Photography and science have long been intertwined bedfellows, helping to shape the way we look at the world. Scientists use photography to see what they cannot see with the naked eye, and to document natural phenomena or the processes behind their research. Our understanding of outer space is as dependent on images sent to Earth from the Hubble Space Telescope as our understanding of our own bodies is dependent on X-rays. In these cases, photographic images serve to mediate the human experience of the external world, making visible what lies beyond human perception.
Photography is also an instrumental tool in communicating what goes on within the scientific fields to the broader public. “We’re not so separate from science as we used to be,” said the writer and curator Marvin Heiferman, who has developed exhibitions and programs examining the relationship between photography, science, and visual culture. This premise lies at the heart of Seeing Science: Photography, Science and Visual Culture, a yearlong project produced and curated by Heiferman in conjunction with the University of Maryland, Baltimore County.
Though the project was initiated and sponsored by Maryland’s Center for Art, Design & Visual Culture (CADVC), it’s largely taking place outside of the art world. Since its launch in September, the Seeing Science website has published an interactive timeline, short essays on how filmmakers and illustrated textbooks mold our vision of science, and weekly mini exhibitions that illustrate the myriad uses of scientific photography through a curated selection of images.
But Heiferman stresses that science and art have much in common. “The discussions I was having with people in the sciences were particularly interesting to me, because they loved images as much as artists did, but loved them in different ways and for different reasons,” he said. “The more I talked to scientists, the more parallels I saw between scientists and artists in terms of their curiosity, in terms of their enthusiasm, in terms of their willingness to go and try to figure the world out.”
Left: Simulated Van Allen Belts. Right: The photo shows the “energy flash” when a projectile launched at speeds up to 17,000 mph impacts a solid surface at the Hypervelocity Ballistic Range at NASA’s Ames Research Center, Mountain View, California. Photos via NASA.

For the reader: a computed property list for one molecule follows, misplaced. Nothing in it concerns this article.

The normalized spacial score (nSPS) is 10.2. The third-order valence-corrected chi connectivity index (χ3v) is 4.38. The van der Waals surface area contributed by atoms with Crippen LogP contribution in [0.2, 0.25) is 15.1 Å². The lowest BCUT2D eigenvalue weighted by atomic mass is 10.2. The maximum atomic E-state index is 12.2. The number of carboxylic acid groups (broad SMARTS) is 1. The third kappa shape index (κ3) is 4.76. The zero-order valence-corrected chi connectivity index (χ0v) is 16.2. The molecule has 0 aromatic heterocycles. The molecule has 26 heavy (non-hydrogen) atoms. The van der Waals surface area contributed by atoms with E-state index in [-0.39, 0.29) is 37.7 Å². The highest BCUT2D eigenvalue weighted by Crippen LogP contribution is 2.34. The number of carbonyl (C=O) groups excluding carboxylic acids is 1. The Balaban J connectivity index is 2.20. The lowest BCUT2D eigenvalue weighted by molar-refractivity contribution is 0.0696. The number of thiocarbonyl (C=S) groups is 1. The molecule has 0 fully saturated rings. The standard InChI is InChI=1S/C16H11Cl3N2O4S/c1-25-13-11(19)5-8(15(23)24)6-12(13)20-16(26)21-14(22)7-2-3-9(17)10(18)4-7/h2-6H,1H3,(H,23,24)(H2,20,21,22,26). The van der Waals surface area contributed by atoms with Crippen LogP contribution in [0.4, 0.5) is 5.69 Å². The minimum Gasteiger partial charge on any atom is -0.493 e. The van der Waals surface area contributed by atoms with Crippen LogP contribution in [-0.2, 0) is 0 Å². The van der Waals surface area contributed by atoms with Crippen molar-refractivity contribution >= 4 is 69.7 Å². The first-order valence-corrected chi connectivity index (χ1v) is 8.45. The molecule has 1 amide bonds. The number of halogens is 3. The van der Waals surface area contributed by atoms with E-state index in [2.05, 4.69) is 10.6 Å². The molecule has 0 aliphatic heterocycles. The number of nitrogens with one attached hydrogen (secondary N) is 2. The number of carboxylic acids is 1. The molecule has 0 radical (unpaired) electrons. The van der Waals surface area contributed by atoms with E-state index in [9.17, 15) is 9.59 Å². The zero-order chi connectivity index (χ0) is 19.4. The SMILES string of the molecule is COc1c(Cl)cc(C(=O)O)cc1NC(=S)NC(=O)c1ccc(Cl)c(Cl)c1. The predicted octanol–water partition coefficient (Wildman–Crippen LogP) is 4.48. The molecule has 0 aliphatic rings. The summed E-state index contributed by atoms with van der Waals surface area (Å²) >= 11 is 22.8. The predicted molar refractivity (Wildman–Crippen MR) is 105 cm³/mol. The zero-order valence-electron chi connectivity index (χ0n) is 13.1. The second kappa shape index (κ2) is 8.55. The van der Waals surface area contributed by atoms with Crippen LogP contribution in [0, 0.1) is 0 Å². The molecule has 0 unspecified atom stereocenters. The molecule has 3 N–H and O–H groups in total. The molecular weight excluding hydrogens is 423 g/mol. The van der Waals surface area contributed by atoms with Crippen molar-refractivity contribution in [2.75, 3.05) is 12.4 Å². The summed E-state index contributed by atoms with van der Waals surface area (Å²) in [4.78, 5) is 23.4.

Arguably, as a university initiative and an online resource, Seeing Science has the capacity to reach a far greater audience than your typical museum show. Last month, Seeing Science partnered with media literacy platform Reading the Pictures to present a panel discussion live via Google Hangout that brought together a group of specialists from across the science and media worlds to analyze 10 images featuring subjects ranging from NASA astronauts, to the Large Hadron Collider, to an AI robot named Pepper.
Yet as the panelists picked apart each photo, the conversation quickly turned toward the effectiveness of photography in conveying scientific content. In fact, photography at times seems at odds with the objects of science. In simple terms, while science looks to explain universal truths, photography inherently crafts narratives from a single vantage point. Photography is sometimes unable to express the complexity and nuance of science.
Equally, some scientific images are extremely open-ended, prompting a vast array of interpretations and responses. While microscopic images of genetically modified embryos may signal a future without inheritable diseases to some, for instance, others may see in them a gateway to unethical eugenic practices. The image strains to communicate these varied points of view. Some of the greatest debates of recent decades—from climate change to abortion—have been fueled by scientific photographs.
And yet, in spite of this contentiousness, there is still beauty to be found in scientific photography, one which does not necessarily negate its ability to inform. “There was an interesting PhD thesis back many years ago comparing these Hubble images to landscape paintings,” Hubble Heritage project manager Max Mutchler said during the online discussion. “That’s how we get our bearings. We think of this the way we might think of a mountain range or an Ansel Adams photo… You can always aestheticize these pictures.”
Heiferman agrees that the beauty of scientific images isn’t inherently a problem, but can come with the risk of viewers being seduced by them, disarming their rational faculties of analysis. “You can look at pictures of cells and you can look at pictures of planets, and they are beautiful. Is there a danger in that? It depends on who’s looking and who’s thinking and what they do based on that response.”
In its most recent call for new astronauts, NASA received nearly three times the number of applicants than it did previously. Heiferman credits this to NASA’s presence on social media, and the popularity of the organization’s images. The beauty of scientific imagery can serve an important purpose: to inspire participation. “There used to be, in people’s minds, a separation between the science community and themselves, but in the 21st century that dissipates a little bit,” Heiferman said.
The ubiquity of technology has granted us greater access to the scientific fields, while also allowing us to be active contributors. “I think there’s a much broader public interest in the sciences, because I think people are aware of how it impacts their lives,” Heiferman remarked, “and also, because of photographic imagery, we have a sense of what people in the sciences are doing, and what that looks like, and what those people look like.”
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